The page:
Dear Mr. or Ms. Legislator:
So, where's the dough? No, I don't mean all that tax income the state spent long before it was ever received and which was subjected to some nifty accounting tricks that would bring a tear to the eye of an Enron executive. And no, I'm not even asking about all that campaign cash that two-stepped around "laws" related to political action committees (PACs) in ways I'm sure elicits fitful, backslapping laughter when you get together with other "lawmakers."
No, in this case I'm writing to ask about the credit union income that is currently untaxed and of which you haven't gotten a piece. Yet. To borrow from Jerry McGuire (not the one who does the fundraisers for you on St. Patrick's Day over at the Irish-American Club), "Show me the money." In short, just where has all that untaxed credit union money gone? Well, here's the funny part-and I imagine after another long session of long nights that were long on taking care of those who have long taken care of you that you could use a good laugh-is that the answer has been provided by the very same bankers who kept knocking on your door and complaining. Again and again and again. I'll get to that in a minute.
As you are no doubt aware, your fellow legislators weren't alone in looking to credit unions to fill the state budget shortfall that might- and I certainly don't mean to tell you how to do your job-have been headed off a few years back when the coffers were flush by a little something credit unions like to call, "savings." As an aside, I think perhaps the reason it's so hard to get bankruptcy reform passed is that you and your fellow legislators seem to have more than a few things in common with many bankruptcy abusers-live large, party hardy, max that credit limit and count on those prepare-for-a-rainy-day fools to bail you out later. But I'll save that for another letter. Anyway, as I was saying you might have noticed that taxing credit unions has become a hot topic in a lot of states. Sure, this is the kind of thing you'd expect (and credit unions got) in California, but the bankers also got the ear of legislators in Oregon, Utah (where they got more than the ear, they got the whole body), and even in the heartland, Iowa! I can only conclude it's because they really know their corn there, and the bankers' argument was pretty much that-corn. The bill really should have been considered by the agriculture committee, 'cause with the corn there was also a fair amount of bull.
The problem, of course, is that bull is the language of most legislatures, so we can see how you were taken in. And the tax-the- credit-unions efforts weren't just limited to those states. In Florida, the bankers bought a "study" from an historically non-partisan group that now suddenly sees credit unions as the answer to the reduced numbers of cash-spending snowbirds from up north and tourists from European countries that, well, I'll just say are such good cooks because they don't have the courage to leave home (Ha!, but that's yet another letter).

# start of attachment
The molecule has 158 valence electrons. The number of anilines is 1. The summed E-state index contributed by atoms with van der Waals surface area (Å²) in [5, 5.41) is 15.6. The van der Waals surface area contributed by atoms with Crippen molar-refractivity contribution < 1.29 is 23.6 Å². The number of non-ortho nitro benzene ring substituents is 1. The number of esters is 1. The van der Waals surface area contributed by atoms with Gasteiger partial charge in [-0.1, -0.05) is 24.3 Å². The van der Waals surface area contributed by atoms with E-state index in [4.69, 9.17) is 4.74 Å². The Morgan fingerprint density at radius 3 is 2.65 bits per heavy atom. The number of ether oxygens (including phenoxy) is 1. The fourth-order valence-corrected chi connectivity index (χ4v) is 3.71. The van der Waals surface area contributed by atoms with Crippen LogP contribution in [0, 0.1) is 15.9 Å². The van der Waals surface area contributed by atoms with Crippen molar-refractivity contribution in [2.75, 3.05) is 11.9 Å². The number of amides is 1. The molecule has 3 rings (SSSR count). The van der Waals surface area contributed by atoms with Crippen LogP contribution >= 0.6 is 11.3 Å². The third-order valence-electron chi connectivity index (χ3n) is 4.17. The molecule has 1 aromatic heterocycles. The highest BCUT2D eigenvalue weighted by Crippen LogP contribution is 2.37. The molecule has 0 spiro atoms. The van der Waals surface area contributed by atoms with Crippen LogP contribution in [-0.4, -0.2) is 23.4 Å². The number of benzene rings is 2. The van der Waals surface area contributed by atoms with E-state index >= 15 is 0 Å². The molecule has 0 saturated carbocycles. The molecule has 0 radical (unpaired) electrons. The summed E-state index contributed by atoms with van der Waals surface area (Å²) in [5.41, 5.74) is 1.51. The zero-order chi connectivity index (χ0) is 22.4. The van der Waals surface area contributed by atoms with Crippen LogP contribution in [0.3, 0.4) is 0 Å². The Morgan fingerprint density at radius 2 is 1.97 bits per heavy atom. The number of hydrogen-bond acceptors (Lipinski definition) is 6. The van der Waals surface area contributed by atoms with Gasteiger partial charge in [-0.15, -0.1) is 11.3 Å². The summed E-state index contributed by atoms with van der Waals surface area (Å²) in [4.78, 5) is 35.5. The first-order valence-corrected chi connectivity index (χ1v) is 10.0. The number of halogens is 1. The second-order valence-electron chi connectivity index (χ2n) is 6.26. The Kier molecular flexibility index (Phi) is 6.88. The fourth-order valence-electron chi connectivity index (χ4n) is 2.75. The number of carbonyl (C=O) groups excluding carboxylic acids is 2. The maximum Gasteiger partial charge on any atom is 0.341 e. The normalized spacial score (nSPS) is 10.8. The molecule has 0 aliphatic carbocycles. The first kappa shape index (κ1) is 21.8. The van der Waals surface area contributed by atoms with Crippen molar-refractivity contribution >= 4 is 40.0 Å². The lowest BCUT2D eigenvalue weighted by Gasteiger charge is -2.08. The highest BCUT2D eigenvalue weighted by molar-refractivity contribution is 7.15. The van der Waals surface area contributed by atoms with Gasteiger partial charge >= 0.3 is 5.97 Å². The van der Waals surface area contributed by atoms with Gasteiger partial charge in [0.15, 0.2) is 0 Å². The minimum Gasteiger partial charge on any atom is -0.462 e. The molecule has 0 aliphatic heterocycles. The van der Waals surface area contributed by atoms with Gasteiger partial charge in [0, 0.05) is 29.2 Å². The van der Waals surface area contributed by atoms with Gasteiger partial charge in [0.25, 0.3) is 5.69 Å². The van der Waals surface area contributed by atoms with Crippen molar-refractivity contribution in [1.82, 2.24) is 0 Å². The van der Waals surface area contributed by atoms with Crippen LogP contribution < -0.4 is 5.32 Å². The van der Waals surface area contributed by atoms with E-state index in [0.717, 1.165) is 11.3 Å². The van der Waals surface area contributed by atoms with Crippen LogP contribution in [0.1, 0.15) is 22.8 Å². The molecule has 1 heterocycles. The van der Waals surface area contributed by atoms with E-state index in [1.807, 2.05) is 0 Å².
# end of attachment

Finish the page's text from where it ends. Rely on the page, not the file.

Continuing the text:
As I'm starting to ramble like Strom Thurmond after missing his nap, I'll get to the point. Credit unions in Florida have been quick to urge you to dismiss that "study" on credit union taxation, and apparently most legislators in the state are doing just that. But there's a statement in the "study" that I'll bet you've heard as well from bankers that deserves to be highlighted and hung on your wall with those pictures of you smiling through more chicken-dinner-induced indigestion. It reads, "The CU tax exemption gives credit unions a competitive advantage by reducing their operating costs and allowing them to offer higher rates of return and lower interest rates!" I added the exclamation point because it deserves emphasis.
You're obviously the smart sort, otherwise you wouldn't be an esteemed state legislator, so I'm confident I don't need to point out to you the chutzpah and irony of that statement and countless others made by bankers and their trade associations. Credit unions aren't using the money saved by the tax exemption for Gulfstream jets or ranches for their CEOs or sinfully extravagant shower curtains at their Manhattan hideaways. Heck, most haven't even been to Manhattan (and if you've visited, you may be aware the bar to entry isn't set particularly high.) Instead-and as the bankers point right out-credit unions use the money to cut consumers a break on an auto or home improvement loan, or to give people a little bit more for their money. They're using it to lower fees on credit cards and bounced checks and home mortgages. (And as my time is running short and I'm sure you have a very important "meeting" to attend, I won't even point out that people pay taxes on those cars and automobiles).
So, the next time you meet with the bankers, ask them, "Where does all the money go?" When they hand you a study, point out that they've answered their own question-and then ask, what the heck is wrong with that, and why don't you do the same thing?
Frank J. Diekmann
Frank J. Diekmann is editor of The Credit Union Journal. He can be reached at fdiekmann cujournal.com.